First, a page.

International and Comparative Politics
American University Central Asia
Spring Semester 2008
J. Otto Pohl, Ph.D.
Meeting Time: Monday and Wednesday 1:00 pm.
Course Description: This course is an introductory survey course to the political history of the Soviet Union. It will cover the political, economic and social changes in the USSR from the time of its founding until its collapse. Important political events that will be covered include the Bolshevik Revolution, the Civil War, the collectivization of agriculture, the Great Terror, World War II, and the reforms of the Khrushchev era. Special emphasis will be given to the multinational nature of the Soviet Union. In particular the course will pay attention to how different nationalities in the USSR experienced and remembered the events covered in class.
Requirements: The course will consist of assigned readings, lectures, discussions, short writing assignments, and a research paper. For each of the four weeks with supplemental reading assignments, students will be required to submit a 600 to 800 word summary and analysis of the material along with one question for class discussion. These supplemental readings are the four pieces by Long, Viola, Krieger and Khazanov. These papers are all due in class on the Wednesday of the week during which the material is discussed. Students will also have to complete a 1400 to 2000 word research paper on the history of their family in the USSR. Students may substitute a research paper on a different subject in consultation with the instructor. This paper is due the last week of class. All late papers will lose one letter grade for each day they are late. Students must come to class on time. Being more than fifteen minutes late will count as an absence. Students will lose one letter grade after four unexcused absences and fail the course after seven. Written proof of an emergency from a doctor or other appropriate authority is required for an absence to be excused. Please turn off all cell phones while in class. I will eject any students carrying on cell phone conversations during class from the room. This will count as an unexcused absence. Finally, I have a significant hearing loss and may have to ask people to repeat their questions or statements from time to time. You can minimize this by speaking loudly and clearly. This syllabus is tentative and subject to change.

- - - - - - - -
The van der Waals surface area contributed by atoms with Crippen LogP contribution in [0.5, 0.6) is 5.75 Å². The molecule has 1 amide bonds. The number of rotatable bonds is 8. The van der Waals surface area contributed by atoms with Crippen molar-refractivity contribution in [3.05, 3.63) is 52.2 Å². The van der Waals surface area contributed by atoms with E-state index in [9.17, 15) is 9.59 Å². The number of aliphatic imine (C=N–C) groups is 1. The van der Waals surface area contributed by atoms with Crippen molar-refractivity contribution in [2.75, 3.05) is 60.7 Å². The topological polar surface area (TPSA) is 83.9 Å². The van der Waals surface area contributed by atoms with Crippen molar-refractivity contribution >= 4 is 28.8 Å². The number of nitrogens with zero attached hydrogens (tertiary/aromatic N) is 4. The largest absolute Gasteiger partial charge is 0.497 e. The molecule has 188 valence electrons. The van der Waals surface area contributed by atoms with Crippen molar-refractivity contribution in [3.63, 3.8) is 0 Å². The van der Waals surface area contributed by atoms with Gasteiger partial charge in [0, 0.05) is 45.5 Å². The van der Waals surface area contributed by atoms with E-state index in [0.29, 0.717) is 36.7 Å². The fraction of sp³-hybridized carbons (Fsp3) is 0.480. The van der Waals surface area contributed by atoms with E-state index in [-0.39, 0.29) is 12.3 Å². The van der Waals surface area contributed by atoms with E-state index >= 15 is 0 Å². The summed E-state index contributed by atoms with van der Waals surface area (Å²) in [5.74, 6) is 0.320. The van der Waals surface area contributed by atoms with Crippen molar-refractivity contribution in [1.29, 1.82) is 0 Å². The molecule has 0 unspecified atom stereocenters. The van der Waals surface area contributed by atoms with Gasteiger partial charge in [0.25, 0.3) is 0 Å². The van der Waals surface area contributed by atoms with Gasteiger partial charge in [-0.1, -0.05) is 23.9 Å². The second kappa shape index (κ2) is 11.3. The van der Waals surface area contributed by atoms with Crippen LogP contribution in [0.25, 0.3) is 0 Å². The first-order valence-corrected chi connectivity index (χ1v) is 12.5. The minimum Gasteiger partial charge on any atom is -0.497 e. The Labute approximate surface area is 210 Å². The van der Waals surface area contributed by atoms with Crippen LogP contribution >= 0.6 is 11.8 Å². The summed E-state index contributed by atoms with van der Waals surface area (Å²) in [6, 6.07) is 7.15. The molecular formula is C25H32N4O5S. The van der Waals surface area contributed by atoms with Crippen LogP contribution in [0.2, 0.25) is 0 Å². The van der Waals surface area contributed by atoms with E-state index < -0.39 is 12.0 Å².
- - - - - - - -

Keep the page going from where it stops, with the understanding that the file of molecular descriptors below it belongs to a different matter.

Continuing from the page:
Readings: The primary text book for this class is Geoffry Hosking’s, The First Socialist Society: The History of the Soviet Union from Within (Cambridge, MA: Harvard University Press, 1993). In addition to this book there are four short readings by James Long, Lynne Viola, Viktor Krieger and Anatoly Khazanov that will be provided to the students by the instructor.
Policy on Plagiarism: Plagiarism will result in a zero on the assignment for the first offense. A second offense will result in a grade of F for the course. Please be sure to cite your sources.
Four short papers - 60% (15% each)
Written research paper –20% (Due last day of class)
Class participation – 20%
Week One: Introduction to the course and review of the syllabus.
Week Two: The Bolshevik Revolution.
Chapters 1 and 2 in Hosking, pp. 15-56.
Week Three: War Communism
Chapter 3 in Hosking, pp. 57-92.
Week Four: The 1920-1921 Famine
Read: James W. Long, “The Volga Germans and the Famine of 1921,” Russian Review, Vol. 51, no. 4 (Oct., 1992), pp. 510-525.
Week Four: Nationality Policy during the 1920s
Chapter 4 in Hosking, pp. 93-118.
Week Five: Economic Transformation in the 1930s.
Chapters 5 and 6 in Hosking, pp. 119-182.
Week Six: Destruction of the “Kulaks”
Read: Lynne Viola, “The Other Archipelago: Kulak Deportations to the North in 1930,” Slavic Review, Vol. 60, no. 4 (winter 2001), pp. 730-755.
Week Seven: The Great Terror
Chapter 7 in Hosking, pp. 183-204.
Week Eight: The USSR on the Eve of the Great War
Chapters 8 and 9 in Hosking, pp. 205-260.
Week Nine: World War II
Chapter 10 in Hosking, pp. 263-295.
Week Ten: World War II Continued
Read: Viktor Krieger, “Patriots or Traitors? – The Soviet Government and the ‘German Russians’ After the Attack on the USSR by National Socialist Germany” in Karl Schlogel, ed., Russian-German Special Relations in the Twentieth Century: A Closed Chapter? (New York: Berg Publishers, 2006), pp. 133-163.
Week Eleven: Late Stalinism
Chapter 11 in Hosking, pp. 296-325.
Week Twelve: Khrushchev
Chapter 12 in Hosking, pp. 326-362.
Week Thirteen: The Era of Stagnation
Chapter 13 in Hosking, pp. 363-401.
Week Fourteen: Nationality in the USSR after World War II
Chapter 14 in Hosking, pp. 402-445.
Week Fifteen: Nationality in the USSR after World War II Continued
Read Anatoly Khazanov, “People with Nowhere to Go: The Plight of the Meskhetian Turks,” (chapter 7) in After the USSR: Ethnicity, Nationalism, and Politics in the Commonwealth of Independent States (Madison, WI: University of Wisconsin Press, 1995), pp. 192-210.
Week Sixteen: The End of the Soviet Union
Chapter 15 in Hosking, pp. 446-501.
Week Seventeen: Research paper due and concluding remarks.
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